Photo: View of Hélio Oiticica’s installation Filter Penetrable, 1972, mixed mediums, 26 1/2 feet long; at Lelong
Given the contemporary emphasis on integrating post-studio art projects and social praxis, it is not surprising that the Brazilian artist Hélio Oiticica (1937-1980) is best known for his “Parangolés” (1964-79). These multicolored, mixed-medium constructions were designed to be worn by the samba dancers of Mangueira Hill, a Rio de Janeiro favela, and exemplify the 1960s-era utopian drive to integrate art into everyday life. But 10 years before he created his first Parangolé, Oiticica had begun exploring the kind of two-dimensional geometric abstraction pioneered by earlier utopian-minded artists, principally those associated with Suprematism, the Bauhaus and de Stijl. A recent exhibition of his gouaches on cardboard dating from 1954 to 1958 presented works that are both foundational to Oiticica’s later output and valuable in their own right.
Chronologically, the show began with a set of six “Grupo Frentes” (1954-56). Mostly untitled and ranging in size from approximately 7 by 8 to 17 by 20 inches, these colorful gouaches suggest the influence of Paul Klee’s abstractions, which the artist saw for the first time at the 1953 São Paulo Bienal. Early in the series, the irregular ebb and flow of Oiticica’s brushwork yields loose, painterly geometric figures. Shortly thereafter, well-defined rectangles, squares and triangles emerge, along with circles drawn by a compass. The artist’s palette narrows toward more elementary hues, and color is continuous rather than modulated. In addition, the figure-ground relationship is deemphasized in favor of an allover compositional structure.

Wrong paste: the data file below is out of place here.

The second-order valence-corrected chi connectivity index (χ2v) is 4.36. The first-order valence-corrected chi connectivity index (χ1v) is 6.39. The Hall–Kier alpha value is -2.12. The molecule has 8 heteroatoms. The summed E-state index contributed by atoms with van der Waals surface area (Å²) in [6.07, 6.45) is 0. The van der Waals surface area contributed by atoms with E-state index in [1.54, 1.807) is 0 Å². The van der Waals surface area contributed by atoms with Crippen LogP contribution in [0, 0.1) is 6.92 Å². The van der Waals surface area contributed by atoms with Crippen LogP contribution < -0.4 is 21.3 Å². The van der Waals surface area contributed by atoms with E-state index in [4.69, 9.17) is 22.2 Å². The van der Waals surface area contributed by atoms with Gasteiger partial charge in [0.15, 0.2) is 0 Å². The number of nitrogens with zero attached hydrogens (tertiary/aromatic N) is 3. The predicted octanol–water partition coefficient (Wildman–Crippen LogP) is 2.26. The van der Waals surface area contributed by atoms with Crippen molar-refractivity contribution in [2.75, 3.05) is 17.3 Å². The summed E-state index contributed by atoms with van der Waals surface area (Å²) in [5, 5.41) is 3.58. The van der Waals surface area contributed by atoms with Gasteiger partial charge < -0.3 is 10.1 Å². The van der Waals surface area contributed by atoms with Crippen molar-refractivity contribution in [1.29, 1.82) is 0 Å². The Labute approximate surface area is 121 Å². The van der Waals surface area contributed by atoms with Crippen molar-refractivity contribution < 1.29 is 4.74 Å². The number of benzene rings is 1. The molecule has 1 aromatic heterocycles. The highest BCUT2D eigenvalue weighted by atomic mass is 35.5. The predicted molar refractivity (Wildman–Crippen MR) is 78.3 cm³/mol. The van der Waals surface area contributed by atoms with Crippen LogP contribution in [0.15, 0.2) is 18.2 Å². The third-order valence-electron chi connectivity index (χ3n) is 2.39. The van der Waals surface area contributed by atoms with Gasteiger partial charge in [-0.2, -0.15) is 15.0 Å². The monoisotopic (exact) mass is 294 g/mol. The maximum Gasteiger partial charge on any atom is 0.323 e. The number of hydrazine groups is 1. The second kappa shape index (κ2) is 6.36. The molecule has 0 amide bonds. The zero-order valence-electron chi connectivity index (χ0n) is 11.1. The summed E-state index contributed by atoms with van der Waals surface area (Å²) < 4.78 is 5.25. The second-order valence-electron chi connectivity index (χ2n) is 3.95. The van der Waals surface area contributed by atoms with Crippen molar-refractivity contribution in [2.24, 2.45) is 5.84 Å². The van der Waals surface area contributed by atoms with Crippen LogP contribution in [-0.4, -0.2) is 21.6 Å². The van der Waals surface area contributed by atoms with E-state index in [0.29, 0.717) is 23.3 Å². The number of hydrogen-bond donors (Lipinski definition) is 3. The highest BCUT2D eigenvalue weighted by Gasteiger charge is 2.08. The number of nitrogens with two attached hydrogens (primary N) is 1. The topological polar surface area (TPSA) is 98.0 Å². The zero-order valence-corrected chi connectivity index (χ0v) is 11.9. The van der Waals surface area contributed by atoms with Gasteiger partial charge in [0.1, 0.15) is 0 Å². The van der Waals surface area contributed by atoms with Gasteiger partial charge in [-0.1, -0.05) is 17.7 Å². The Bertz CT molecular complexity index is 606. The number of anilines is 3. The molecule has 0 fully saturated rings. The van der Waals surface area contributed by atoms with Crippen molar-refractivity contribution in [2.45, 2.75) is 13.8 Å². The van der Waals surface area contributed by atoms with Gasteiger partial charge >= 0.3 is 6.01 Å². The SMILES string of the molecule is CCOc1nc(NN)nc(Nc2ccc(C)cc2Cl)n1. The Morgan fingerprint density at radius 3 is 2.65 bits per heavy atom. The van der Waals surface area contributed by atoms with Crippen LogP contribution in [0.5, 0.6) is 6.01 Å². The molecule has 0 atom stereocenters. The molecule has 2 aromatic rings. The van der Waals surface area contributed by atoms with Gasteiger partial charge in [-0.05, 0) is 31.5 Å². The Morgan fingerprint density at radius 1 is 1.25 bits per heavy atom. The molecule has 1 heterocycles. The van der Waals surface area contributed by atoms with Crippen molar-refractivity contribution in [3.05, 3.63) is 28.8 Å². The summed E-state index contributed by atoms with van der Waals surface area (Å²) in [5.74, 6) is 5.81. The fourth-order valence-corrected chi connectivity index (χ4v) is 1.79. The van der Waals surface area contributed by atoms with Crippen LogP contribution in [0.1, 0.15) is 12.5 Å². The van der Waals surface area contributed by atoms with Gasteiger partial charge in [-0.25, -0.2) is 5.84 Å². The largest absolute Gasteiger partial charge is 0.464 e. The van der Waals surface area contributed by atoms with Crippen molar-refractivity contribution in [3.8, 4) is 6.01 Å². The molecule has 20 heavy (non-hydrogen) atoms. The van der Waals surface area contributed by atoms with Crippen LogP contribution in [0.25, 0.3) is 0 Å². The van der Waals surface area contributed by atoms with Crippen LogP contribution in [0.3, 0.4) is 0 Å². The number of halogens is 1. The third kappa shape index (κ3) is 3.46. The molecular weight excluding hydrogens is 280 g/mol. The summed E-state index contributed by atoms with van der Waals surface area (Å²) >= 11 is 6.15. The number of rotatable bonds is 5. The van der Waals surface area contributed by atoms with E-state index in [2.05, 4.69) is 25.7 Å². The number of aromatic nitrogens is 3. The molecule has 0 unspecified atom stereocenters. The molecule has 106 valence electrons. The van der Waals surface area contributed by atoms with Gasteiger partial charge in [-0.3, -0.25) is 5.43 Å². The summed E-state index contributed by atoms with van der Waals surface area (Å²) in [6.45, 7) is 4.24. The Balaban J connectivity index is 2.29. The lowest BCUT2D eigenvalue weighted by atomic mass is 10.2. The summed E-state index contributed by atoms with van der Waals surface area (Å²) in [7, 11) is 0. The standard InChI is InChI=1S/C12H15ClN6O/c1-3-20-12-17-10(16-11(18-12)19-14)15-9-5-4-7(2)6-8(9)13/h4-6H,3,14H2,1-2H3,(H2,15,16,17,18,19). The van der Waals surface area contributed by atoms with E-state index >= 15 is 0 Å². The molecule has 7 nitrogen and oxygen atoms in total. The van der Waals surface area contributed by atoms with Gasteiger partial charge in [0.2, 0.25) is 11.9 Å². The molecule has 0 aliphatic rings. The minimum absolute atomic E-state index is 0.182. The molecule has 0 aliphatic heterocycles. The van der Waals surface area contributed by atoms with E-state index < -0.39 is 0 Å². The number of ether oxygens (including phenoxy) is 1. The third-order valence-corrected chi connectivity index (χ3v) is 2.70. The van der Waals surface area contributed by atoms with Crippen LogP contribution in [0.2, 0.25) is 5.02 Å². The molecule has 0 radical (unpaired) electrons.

Oiticica’s subsequent series, the “Sêcos”(1956-57) and “Metaesquemas”(1957-58), are similar in size to the “Grupo Frentes” yet represent a clear change of direction: allover composition is replaced by spatial interaction between the background and smaller figures. In Sêco 14,three trapezoids are rendered in black or near-black and positioned on an airy, partial grid. Metaesquema 519 and 526 conjure Op art with stacked black bands that shift up and down like contour lines tracing embedded three-dimensional figures. In other examples of the “Metaesquemas,” mirroring takes center stage, with rectilinear shapes placed side by side or in rows. While the patterns appear whimsical and even simplistic, close inspection reveals masterful rhythm and balance.
Throughout all three series, Oiticica’s geometry and mirror-play recall Malevich and Mondrian while anticipating 1980s-era Neo-Geo painting. In this respect, Oiticica’s abstractions may be regarded as a fulcrum between formalist approaches associated with utopian idealism and those meant to schematize top-down
systems of social control.
Photo: Hélio Oiticica: Metaesquema 519, 1958, gouache on board, 12 by 16 inches; at Lelong.